Eric S. Lipton (born August 13, 1965) is a reporter at The New York Times based in the Washington Bureau. He has been a working journalist for three decades, with stints at The Washington Post and the Hartford Courant, and he is also the co-author of a history of the World Trade Center.
Lipton joined The Times in 1999, covering the final years of the administration of New York Mayor Rudolph W. Giuliani, as well as the 2001 terror attacks. Since 2004, he has been based in the Washington bureau of The New York Times, where he is an investigative reporter who now writes about the Trump administration, as well as lobbying and corporate agendas in Congress. His previous assignments included the Department of Homeland Security and the Transportation Security Administration, as well as the aftermath of Hurricane Katrina.
Lipton has won or participated in three Pulitzer Prizes, among numerous other journalism awards.
|Born||August 13, 1965|
|Education||University of Vermont|
|Pulitzer Prize winner (three times)|
Prior to working for The New York Times, he spent five years each at The Washington Post, the Hartford Courant, and the first two years of his newspaper career at the Valley News in Lebanon, New Hampshire. Lipton is a 1987 graduate of the University of Vermont where he received a BA in philosophy and history.
In 2017, he was part of a team of 11 reporters at The Times awarded the Pulitzer Prize for International Reporting for its coverage on Russia’s covert projection of power, including the story examining Russian hacking of the 2016 presidential election.
In 2015, he won the Pulitzer Prize for Investigative Journalism for a series of stories about lobbying of state attorneys general and Congress. That series of stories also was awarded the 2015 prize for large circulation newspapers by Investigative Reporters and Editors. And he was among a group of reporters that earned the 2015 Gerald Loeb Award for Beat Reporting.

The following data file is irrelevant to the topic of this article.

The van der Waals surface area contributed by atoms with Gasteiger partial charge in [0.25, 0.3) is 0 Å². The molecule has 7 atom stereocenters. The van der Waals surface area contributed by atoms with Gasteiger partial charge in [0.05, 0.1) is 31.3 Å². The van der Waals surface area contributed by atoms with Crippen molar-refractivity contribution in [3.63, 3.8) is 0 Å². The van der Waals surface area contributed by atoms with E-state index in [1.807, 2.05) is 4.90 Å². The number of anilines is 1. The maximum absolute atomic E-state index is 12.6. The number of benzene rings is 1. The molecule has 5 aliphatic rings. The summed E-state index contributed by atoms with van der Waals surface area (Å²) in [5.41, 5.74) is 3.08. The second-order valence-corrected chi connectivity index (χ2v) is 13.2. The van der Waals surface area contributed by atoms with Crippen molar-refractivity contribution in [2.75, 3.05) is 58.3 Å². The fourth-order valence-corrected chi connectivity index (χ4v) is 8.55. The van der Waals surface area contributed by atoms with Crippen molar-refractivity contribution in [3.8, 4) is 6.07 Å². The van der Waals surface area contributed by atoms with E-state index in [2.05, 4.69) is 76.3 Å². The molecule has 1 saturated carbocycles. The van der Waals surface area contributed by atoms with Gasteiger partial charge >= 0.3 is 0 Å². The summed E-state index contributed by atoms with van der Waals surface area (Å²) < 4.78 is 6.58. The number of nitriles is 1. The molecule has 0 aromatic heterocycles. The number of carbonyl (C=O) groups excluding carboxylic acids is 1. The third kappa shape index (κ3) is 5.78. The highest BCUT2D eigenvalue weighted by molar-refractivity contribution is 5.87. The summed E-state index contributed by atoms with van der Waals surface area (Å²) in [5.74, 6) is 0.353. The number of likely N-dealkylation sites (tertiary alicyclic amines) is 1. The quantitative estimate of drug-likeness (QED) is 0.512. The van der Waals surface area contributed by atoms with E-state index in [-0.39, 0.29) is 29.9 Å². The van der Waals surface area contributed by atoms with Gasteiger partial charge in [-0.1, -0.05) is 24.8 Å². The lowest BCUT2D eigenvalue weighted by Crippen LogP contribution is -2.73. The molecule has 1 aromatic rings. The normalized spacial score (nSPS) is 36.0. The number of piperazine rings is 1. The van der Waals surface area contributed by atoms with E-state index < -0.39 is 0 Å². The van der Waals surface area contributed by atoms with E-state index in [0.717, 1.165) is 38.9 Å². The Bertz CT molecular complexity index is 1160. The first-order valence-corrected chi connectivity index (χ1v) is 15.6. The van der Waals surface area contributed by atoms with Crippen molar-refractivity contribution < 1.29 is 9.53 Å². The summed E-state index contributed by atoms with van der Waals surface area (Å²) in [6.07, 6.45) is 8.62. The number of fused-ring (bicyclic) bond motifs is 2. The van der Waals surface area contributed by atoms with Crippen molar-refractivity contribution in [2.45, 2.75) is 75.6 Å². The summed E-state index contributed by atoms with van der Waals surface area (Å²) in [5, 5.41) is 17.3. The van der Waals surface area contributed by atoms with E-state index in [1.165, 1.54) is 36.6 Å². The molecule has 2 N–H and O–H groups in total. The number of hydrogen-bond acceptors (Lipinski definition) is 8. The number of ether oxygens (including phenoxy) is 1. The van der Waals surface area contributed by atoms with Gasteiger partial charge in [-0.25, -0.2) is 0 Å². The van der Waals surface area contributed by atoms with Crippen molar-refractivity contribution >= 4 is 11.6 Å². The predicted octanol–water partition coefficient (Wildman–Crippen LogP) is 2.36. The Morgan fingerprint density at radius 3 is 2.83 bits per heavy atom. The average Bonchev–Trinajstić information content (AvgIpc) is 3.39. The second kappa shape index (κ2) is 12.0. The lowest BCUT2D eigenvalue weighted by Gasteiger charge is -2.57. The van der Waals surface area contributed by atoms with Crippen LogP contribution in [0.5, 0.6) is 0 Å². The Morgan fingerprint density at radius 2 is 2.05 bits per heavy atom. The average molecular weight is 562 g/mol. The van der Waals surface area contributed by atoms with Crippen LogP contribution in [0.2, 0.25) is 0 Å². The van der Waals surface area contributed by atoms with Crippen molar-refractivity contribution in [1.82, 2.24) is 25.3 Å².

One of the three stories in the series about state attorneys general focused on Scott Pruitt, then the Attorney General of Oklahoma, detailing for the first time the secretive alliance Pruitt had with oil and gas companies and other energy producers. These companies were sending tens of millions of dollars to the Republican Attorneys General Association that Pruitt helped run at the same time as Pruitt was helping the companies fight Obama-era environmental regulations, by suing to block these rules in federal court at least 14 times. Lipton found that Pruitt had taken draft letters written by the energy companies, put them on his state government stationary and sent them in to officials in Washington. When Pruitt was later nominated to serve as the head of the Environmental Protection Agency under President Trump, this story became a central focus of his confirmation hearing.
In 1992, he won a Pulitzer Prize in Explanatory Journalism, at the age of 26, for a series of stories he co-authored at the Hartford Courant on the Hubble Space Telescope with Robert S. Capers. The stories examined the team of scientists who built the main mirror of the Hubble Space Telescope, considered one of the most complex scientific devices at the time of its launch. Facing financial pressures and other challenges, the team built a misshapen main mirror for the space telescope, a flaw that was ultimately corrected but caused embarrassment and questions about the status of United States space science.